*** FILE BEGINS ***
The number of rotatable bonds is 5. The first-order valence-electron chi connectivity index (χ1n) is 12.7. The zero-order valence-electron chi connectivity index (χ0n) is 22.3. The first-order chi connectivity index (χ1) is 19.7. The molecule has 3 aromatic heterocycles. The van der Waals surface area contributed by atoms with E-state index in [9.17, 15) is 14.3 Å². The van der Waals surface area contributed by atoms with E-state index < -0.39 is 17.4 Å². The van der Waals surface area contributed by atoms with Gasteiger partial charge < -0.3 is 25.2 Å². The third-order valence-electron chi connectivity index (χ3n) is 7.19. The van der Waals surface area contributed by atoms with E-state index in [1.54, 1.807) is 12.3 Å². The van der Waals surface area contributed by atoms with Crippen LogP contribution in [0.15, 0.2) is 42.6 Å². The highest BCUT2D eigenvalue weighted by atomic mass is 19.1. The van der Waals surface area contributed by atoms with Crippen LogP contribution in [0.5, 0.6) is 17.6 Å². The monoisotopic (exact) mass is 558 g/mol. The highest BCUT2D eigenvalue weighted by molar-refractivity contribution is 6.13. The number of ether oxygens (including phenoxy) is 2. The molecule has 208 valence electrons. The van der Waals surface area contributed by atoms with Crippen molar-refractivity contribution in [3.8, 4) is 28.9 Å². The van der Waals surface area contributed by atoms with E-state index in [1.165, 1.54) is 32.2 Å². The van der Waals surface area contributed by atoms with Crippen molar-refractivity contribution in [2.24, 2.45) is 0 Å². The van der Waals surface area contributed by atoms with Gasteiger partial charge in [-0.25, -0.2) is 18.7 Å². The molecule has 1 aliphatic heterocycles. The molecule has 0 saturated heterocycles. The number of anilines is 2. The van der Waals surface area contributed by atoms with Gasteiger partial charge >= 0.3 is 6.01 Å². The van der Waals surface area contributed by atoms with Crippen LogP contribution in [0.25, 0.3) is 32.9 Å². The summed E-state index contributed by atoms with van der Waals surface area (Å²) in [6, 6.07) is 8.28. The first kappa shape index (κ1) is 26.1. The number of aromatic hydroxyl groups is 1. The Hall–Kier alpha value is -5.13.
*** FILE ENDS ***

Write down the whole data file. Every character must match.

The number of rotatable bonds is 5. The first-order valence-electron chi connectivity index (χ1n) is 12.7. The zero-order valence-electron chi connectivity index (χ0n) is 22.3. The first-order chi connectivity index (χ1) is 19.7. The molecule has 3 aromatic heterocycles. The van der Waals surface area contributed by atoms with E-state index in [9.17, 15) is 14.3 Å². The van der Waals surface area contributed by atoms with E-state index < -0.39 is 17.4 Å². The van der Waals surface area contributed by atoms with Gasteiger partial charge < -0.3 is 25.2 Å². The third-order valence-electron chi connectivity index (χ3n) is 7.19. The van der Waals surface area contributed by atoms with E-state index in [1.54, 1.807) is 12.3 Å². The van der Waals surface area contributed by atoms with Crippen LogP contribution in [0.15, 0.2) is 42.6 Å². The highest BCUT2D eigenvalue weighted by atomic mass is 19.1. The van der Waals surface area contributed by atoms with Crippen LogP contribution in [0.5, 0.6) is 17.6 Å². The monoisotopic (exact) mass is 558 g/mol. The highest BCUT2D eigenvalue weighted by molar-refractivity contribution is 6.13. The number of ether oxygens (including phenoxy) is 2. The molecule has 208 valence electrons. The van der Waals surface area contributed by atoms with Crippen molar-refractivity contribution in [3.8, 4) is 28.9 Å². The van der Waals surface area contributed by atoms with E-state index in [1.165, 1.54) is 32.2 Å². The van der Waals surface area contributed by atoms with Crippen molar-refractivity contribution in [2.24, 2.45) is 0 Å². The van der Waals surface area contributed by atoms with Gasteiger partial charge in [-0.25, -0.2) is 18.7 Å². The molecule has 1 aliphatic heterocycles. The molecule has 0 saturated heterocycles. The number of anilines is 2. The van der Waals surface area contributed by atoms with Gasteiger partial charge >= 0.3 is 6.01 Å². The van der Waals surface area contributed by atoms with Crippen LogP contribution in [0.25, 0.3) is 32.9 Å². The summed E-state index contributed by atoms with van der Waals surface area (Å²) in [6, 6.07) is 8.28. The first kappa shape index (κ1) is 26.1. The number of aromatic hydroxyl groups is 1. The Hall–Kier alpha value is -5.13.